Artykuły w Czytelni Medycznej o SARS-CoV-2/Covid-19

Poniżej zamieściliśmy fragment artykułu. Informacja nt. dostępu do pełnej treści artykułu tutaj
© Borgis - Postępy Nauk Medycznych 5/2009, s. 398-403
*Monika Suchowierska
Autism: early detection and the role of primary health care providers in the diagnostic process
Autyzm: wczesne rozpoznanie i rola lekarza pierwszego kontaktu w procesie diagnostycznym
Warsaw School of Social Sciences and Humanities, Department of Psychology Head of the Department: prof. Jerzy Karyłowski
Streszczenie
Autyzm jest całościowym zaburzeniem rozwoju, charakteryzującym się nieprawidłowościami w trzech sferach: interakcji społecznych, komunikacji i sztywnych wzorców zachowań. Zaburzenie autystyczne, razem z Zespołem Aspergera i całościowym zaburzeniem rozwoju nie ujętym w innych kategoriach diagnostycznych przynależą do tzw. autystycznego spektrum zaburzeń. Częstość występowania autyzmu jest większa w obecnych czasach niż jeszcze 40 lat temu. Wyniki badań epidemiologicznych, a także fakt, iż wczesna diagnoza autyzmu wiąże się ze znacznie lepszymi prognozami rozwojowymi, powodują iż lekarze pierwszego kontaktu, a zwłaszcza lekarze pediatrzy, powinni mieć rzetelną i aktualną wiedzę dotyczącą autyzmu. Problematyka wczesnej diagnozy jest szczególnie ważna. W obecnym artykule przedstawione zostaną informacje dotyczące mechanizmów rozpoznania autyzmu oraz roli lekarza pierwszego kontaktu w procesie diagnostycznym.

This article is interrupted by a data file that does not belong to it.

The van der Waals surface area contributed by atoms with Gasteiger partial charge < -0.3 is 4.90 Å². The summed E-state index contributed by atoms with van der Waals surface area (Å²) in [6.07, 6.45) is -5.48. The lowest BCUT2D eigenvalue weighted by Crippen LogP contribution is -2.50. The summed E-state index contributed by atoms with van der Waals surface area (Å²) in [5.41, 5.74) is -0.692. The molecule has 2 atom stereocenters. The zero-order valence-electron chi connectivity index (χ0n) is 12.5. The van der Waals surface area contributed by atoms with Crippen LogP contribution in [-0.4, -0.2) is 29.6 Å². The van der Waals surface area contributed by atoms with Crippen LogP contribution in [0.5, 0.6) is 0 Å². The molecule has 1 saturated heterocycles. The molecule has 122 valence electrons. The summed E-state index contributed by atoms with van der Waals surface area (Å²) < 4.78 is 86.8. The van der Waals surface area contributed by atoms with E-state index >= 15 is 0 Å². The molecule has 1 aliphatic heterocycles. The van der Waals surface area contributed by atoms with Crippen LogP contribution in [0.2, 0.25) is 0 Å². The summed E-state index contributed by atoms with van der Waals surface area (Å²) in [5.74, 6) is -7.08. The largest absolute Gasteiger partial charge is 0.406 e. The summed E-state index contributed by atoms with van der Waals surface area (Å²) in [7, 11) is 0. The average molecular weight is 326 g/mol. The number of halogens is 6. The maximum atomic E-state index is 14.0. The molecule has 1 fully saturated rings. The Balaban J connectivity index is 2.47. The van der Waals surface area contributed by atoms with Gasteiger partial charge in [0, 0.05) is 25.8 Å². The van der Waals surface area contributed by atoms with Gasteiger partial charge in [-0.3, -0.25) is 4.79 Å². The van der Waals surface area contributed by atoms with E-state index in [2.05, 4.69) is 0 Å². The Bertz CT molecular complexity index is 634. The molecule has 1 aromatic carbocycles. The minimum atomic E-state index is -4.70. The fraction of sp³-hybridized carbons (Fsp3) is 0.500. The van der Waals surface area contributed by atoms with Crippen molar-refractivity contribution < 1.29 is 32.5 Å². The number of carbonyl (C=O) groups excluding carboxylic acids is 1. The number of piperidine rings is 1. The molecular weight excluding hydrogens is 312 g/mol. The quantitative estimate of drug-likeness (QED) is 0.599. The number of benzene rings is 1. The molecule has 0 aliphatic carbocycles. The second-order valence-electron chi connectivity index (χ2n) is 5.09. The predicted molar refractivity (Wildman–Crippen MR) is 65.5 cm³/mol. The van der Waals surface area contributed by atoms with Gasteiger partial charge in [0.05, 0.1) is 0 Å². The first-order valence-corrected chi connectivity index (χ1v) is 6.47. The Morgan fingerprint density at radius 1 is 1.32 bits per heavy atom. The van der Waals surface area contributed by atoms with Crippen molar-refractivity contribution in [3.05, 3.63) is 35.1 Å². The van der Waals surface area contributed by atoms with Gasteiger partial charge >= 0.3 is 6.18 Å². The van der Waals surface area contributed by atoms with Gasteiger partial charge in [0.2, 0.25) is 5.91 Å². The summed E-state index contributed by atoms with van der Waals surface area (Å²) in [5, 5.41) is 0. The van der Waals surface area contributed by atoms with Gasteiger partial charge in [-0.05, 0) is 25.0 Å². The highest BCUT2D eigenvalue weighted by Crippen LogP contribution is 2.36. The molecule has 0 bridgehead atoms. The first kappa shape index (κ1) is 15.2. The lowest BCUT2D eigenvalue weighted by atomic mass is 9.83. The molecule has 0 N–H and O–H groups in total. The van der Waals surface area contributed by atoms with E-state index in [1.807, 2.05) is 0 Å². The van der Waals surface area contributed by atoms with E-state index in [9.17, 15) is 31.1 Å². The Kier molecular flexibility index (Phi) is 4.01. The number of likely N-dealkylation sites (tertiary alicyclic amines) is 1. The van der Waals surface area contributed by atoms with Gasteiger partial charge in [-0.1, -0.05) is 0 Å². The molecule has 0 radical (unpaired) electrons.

Summary
Autism is a pervasive developmental disorder defined behaviorally as a syndrome characterized by impairments in three areas: social interactions, reciprocal verbal and nonverbal communication and the range of interests and activities. Autistic disorder, together with Asperger´s disorder and pervasive developmental disorder – not otherwise specified belong to what is called autism spectrum disorders (ASDs). The prevalence of ASDs has been reported to be much higher in the recent years than in the reports published four decades ago. Evidence that autism is diagnosed more often nowadays and that early detection and intervention are likely associated with better long-term outcomes has made it imperative that primary health care providers (especially pediatricians) have adequate knowledge regarding various issues related to the disorder. Specifically, early identification of autism is currently a topic of much interest because it enhances the opportunity for effective intervention; reduces parental stress by giving the family specific techniques and direction; and enables access to medical and other supports. The current article focuses on mechanisms of early diagnosis of autism and on the role of primary health care providers in the diagnostic process.
INTRODUCTION